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SOUTH BEND, Ind. (AP) — In October 2010, University of Notre Dame junior Declan Sullivan died when the scissor lift from which he was filming a football team practice fell to the ground.
Three years later, Mark Ellsworth, hired as part of a crew to cut down trees to make way for a new campus parking lot, was killed by a falling tree.
Last weekend, a man was critically injured when he fell down a stairwell in the university's Main Building.
In all three cases, Notre Dame Security Police, an authorized police force under Indiana law, investigated. Yet there were no police reports made available, and the three cases never showed up on the campus police log.
As mandated by the federal Clery Act, Notre Dame Security Police keeps a log of criminal incidents reported on campus. The Clery Act requires all colleges that participate in federal financial aid programs keep a record and disclose to the public information about certain crimes on and near their campuses.
But Notre Dame officials say the campus police force has no legal obligation to provide a log of accidents and other non-criminal incidents the department investigates.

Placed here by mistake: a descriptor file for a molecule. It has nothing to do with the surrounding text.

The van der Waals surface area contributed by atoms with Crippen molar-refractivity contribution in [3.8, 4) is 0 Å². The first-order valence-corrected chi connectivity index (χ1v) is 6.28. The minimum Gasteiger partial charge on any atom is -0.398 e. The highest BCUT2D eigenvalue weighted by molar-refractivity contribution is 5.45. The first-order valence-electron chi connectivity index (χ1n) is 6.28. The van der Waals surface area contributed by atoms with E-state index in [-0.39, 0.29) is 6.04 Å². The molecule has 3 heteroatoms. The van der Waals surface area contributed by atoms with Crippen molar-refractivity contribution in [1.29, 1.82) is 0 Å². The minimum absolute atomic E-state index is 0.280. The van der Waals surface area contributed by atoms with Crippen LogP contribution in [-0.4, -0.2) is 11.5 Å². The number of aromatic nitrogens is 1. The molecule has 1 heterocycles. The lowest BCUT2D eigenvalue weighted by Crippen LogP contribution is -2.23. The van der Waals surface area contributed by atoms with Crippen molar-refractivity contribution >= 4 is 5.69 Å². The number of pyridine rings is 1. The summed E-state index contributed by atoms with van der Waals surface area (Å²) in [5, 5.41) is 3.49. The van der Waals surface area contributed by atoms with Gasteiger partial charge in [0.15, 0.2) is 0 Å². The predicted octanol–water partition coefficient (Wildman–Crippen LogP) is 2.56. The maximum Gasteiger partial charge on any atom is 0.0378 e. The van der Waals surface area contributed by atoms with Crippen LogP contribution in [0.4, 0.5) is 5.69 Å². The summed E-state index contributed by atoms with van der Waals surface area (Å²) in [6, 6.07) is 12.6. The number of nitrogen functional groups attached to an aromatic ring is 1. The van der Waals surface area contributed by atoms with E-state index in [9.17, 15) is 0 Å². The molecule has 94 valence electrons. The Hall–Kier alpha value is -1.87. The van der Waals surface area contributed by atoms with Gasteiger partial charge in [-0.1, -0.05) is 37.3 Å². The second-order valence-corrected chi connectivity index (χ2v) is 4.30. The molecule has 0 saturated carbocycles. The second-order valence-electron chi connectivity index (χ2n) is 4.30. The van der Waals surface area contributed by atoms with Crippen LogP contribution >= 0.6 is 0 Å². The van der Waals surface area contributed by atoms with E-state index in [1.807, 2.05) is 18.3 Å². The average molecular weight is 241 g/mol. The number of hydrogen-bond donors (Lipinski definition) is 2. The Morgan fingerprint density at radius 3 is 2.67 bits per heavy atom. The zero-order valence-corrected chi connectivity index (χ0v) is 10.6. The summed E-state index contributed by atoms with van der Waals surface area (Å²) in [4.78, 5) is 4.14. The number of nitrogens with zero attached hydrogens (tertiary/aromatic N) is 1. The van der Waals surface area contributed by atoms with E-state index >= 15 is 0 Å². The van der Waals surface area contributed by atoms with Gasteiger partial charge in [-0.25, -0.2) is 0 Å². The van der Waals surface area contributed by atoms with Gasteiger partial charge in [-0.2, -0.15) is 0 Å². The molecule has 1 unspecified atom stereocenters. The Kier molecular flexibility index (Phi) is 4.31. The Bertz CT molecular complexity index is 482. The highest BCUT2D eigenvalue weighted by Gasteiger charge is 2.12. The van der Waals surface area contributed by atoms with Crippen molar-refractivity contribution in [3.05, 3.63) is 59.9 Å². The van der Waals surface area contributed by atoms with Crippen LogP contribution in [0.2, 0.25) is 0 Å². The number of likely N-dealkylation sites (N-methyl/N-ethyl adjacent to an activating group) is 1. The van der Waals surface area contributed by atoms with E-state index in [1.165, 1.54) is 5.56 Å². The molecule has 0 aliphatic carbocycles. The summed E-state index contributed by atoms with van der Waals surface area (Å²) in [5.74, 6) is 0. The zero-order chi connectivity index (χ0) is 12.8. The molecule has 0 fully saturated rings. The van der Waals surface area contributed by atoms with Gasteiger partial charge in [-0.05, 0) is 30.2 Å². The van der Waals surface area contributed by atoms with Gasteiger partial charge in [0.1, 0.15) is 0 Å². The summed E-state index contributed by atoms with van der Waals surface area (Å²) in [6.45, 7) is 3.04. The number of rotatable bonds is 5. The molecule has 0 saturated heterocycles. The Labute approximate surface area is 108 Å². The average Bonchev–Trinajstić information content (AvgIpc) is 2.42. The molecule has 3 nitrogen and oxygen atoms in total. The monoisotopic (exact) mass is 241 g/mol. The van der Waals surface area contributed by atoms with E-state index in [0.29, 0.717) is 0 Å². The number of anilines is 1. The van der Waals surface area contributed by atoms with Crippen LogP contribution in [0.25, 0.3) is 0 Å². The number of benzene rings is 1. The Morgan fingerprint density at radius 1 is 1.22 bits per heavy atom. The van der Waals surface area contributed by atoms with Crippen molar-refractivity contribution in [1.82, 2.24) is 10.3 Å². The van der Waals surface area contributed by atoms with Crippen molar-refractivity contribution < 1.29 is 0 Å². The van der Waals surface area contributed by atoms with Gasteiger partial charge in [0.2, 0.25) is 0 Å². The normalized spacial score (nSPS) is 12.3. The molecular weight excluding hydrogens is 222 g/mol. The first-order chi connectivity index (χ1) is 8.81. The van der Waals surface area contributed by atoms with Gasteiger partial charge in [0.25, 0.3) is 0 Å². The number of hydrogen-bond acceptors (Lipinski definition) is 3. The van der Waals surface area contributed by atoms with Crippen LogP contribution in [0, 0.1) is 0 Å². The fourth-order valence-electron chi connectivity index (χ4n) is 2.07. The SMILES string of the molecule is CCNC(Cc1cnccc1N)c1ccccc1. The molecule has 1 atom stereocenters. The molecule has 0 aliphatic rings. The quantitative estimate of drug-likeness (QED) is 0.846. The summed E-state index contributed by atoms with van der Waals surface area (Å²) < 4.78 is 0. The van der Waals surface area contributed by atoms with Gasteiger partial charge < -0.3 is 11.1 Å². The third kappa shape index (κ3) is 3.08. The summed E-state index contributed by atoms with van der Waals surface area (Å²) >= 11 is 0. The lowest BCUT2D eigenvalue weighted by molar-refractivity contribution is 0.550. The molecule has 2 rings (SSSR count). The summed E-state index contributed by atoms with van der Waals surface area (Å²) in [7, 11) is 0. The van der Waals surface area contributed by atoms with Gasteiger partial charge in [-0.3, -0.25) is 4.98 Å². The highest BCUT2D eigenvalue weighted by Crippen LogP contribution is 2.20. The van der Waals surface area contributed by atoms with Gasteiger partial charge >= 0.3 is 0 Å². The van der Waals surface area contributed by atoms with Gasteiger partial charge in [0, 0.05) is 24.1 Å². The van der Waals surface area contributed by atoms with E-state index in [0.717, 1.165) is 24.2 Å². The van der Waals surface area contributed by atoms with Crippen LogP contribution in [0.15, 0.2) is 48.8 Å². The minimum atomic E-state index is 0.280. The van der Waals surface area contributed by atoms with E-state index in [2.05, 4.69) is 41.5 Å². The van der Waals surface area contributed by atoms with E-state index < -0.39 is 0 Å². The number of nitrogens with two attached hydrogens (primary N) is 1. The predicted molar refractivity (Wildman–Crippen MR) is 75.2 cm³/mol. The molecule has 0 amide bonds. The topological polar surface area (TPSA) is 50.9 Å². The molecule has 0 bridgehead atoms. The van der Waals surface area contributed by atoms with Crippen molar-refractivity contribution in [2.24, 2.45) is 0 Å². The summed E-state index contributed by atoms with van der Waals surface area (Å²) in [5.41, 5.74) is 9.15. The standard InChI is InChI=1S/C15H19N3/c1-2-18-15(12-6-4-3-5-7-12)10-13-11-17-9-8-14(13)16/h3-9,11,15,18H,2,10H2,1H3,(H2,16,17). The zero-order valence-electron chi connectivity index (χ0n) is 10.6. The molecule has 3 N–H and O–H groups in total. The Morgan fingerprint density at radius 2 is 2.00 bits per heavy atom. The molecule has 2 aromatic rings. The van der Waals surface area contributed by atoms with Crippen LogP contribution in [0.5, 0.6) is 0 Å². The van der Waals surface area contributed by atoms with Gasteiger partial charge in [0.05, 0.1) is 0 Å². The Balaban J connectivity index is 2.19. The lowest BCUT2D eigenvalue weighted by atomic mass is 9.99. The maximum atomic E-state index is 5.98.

The holes in the university's incident log raise the question: Should a fully certified police force be subject to Indiana's public records laws?
Meanwhile, other private universities and colleges in Indiana that have authorized police forces vary wildly in how those departments keep incident logs.
Some experts and state officials say sworn police officers -- even those working on private university campuses -- are under the purview of state law.
"If you have a police agency that is enforcing state law, that entity falls under the public records law," Stephen Key, executive director and general counsel of the Hoosier State Press Association, told the South Bend Tribune (http://bit.ly/ZmHkP8 ).
Public access to that information is critical so citizens know how agencies enforcing Indiana law are operating, Key said. When questions arise about such issues as police use of force, response time or level of professionalism, the public needs access to make an informed judgment about how the agencies are performing, he said.
"They can't address these issues if certain information is not made publicly available," he said. "It may be a private individual who is injured on private property, but it falls under the scope of the state."
Luke Britt, Indiana's public access counselor, said any police force deputized under state law is subject to the state's access to public records law.
"If they are under the badge, they are going to be a public law enforcement agency," Britt said.
An appointee of Gov. Mike Pence, Britt advises on the state's public access laws.
University officials say the Notre Dame Security Police department is fully authorized as a police agency by the state of Indiana.
The department employs trained professional police officers who carry guns, have arrest powers and investigate serious crimes, including campus sexual assaults. Notre Dame Security Police maintains an online crime log: www3.nd.edu/(tilde)ndspd/nwsblot.